Data center infrastructure costs: This consists of a package of costs including electricity, floor space, cooling, and building maintenance. All these are an integral part of managing any data center. Because of the large investment in data centers, moving workloads to a public cloud may not be financially viable if you’re only utilizing as little as 40 percent of the data center’s compute power. (Of course, you can deploy a private cloud to take advantage of the underutilized space and the advantages of the cloud.)

Software maintenance costs: What’s the annual maintenance cost for the software you may move to a cloud-based service? The answer can be complicated if the software license is part of a bundle or if the application is integrated with other applications. In addition, there’s the cost of purchasing the software. Is the organization taking advantage of a “pay-as-you-go” licensing model that allows the user to pay only for what’s used?


Below I will give you some few examples of situations that may spark a move to the cloud platforms. We will consider Infrastructure as a service (IaaS) is likely to deliver an economic benefit if you have the need for increased capacity. This may take several forms:

✓ Say your organization is preparing for a new but short term initiative and you temporarily need some extra CPU capacity and storage. This may be a good match for an unpredictable requirement isn’t economical.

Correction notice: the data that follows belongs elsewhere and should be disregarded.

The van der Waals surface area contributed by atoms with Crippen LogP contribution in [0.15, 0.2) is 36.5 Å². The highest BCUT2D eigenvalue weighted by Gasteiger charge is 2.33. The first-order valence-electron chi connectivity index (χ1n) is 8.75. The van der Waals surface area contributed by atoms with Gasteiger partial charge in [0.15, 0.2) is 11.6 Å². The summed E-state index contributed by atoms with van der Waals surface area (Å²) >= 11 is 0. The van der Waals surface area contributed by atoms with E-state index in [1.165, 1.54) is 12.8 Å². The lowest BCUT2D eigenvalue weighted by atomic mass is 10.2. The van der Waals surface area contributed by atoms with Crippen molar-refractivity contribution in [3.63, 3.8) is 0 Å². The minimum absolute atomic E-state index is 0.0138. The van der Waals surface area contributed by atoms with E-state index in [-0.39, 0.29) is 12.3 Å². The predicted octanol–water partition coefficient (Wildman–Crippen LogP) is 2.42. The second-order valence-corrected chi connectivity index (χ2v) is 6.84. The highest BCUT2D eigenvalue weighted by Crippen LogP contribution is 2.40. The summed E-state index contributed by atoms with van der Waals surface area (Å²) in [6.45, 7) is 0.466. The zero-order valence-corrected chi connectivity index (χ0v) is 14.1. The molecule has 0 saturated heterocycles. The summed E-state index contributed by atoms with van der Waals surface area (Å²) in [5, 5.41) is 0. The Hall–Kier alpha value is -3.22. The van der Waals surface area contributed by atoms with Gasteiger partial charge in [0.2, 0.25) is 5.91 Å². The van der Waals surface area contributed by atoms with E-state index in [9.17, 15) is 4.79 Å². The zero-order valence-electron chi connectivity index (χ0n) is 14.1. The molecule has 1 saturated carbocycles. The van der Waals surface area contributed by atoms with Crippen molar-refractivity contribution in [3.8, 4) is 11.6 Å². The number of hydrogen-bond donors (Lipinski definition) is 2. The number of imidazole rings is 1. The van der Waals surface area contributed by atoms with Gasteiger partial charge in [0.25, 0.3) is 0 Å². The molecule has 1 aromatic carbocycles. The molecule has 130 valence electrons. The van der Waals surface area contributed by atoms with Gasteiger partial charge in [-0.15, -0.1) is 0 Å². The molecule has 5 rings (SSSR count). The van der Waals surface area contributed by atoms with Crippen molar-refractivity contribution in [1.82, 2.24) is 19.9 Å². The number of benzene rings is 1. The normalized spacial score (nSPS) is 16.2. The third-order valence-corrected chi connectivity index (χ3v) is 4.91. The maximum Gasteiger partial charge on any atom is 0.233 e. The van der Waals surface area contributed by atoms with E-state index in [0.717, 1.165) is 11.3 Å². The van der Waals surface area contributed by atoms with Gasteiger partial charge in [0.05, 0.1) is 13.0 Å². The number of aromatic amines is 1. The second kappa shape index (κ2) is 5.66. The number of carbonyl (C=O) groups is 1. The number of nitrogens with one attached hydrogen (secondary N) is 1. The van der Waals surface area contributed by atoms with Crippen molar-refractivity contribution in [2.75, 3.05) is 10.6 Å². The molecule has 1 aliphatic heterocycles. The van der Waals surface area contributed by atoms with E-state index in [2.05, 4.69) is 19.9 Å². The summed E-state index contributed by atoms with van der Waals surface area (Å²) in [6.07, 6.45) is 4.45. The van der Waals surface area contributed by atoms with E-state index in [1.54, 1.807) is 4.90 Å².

✓ Organizations may have a continuing need for additional compute or storage resources over time and can use a private IaaS to make those resources available on demand for a variety of projects. For example, additional public or private resources may be required as hardware reaches end-of-service life.

✓ Some organizations are using IaaS for cloudbursting when there are unexpected or planned high-load periods. The flexibility of using IaaS means that the company doesn’t have to overinvest in hardware. These companies must be able to adapt to higher loads to protect themselves. 

Another consideration to make, companies find that PaaS can offer value during development and deployment, instead of having to purchase many different tools. By providing the underlying software infrastructure, PaaS can reduce organizational costs. PaaS reduces many of the costs involved with the traditional application development and deployment model including server and storage overhead, operating systems, workload and performance management software, network bandwidth, software maintenance, and support personnel

Michael Jaroya

He is a technology enthusiast, a writer, and motivator.An individual with the love for humanity..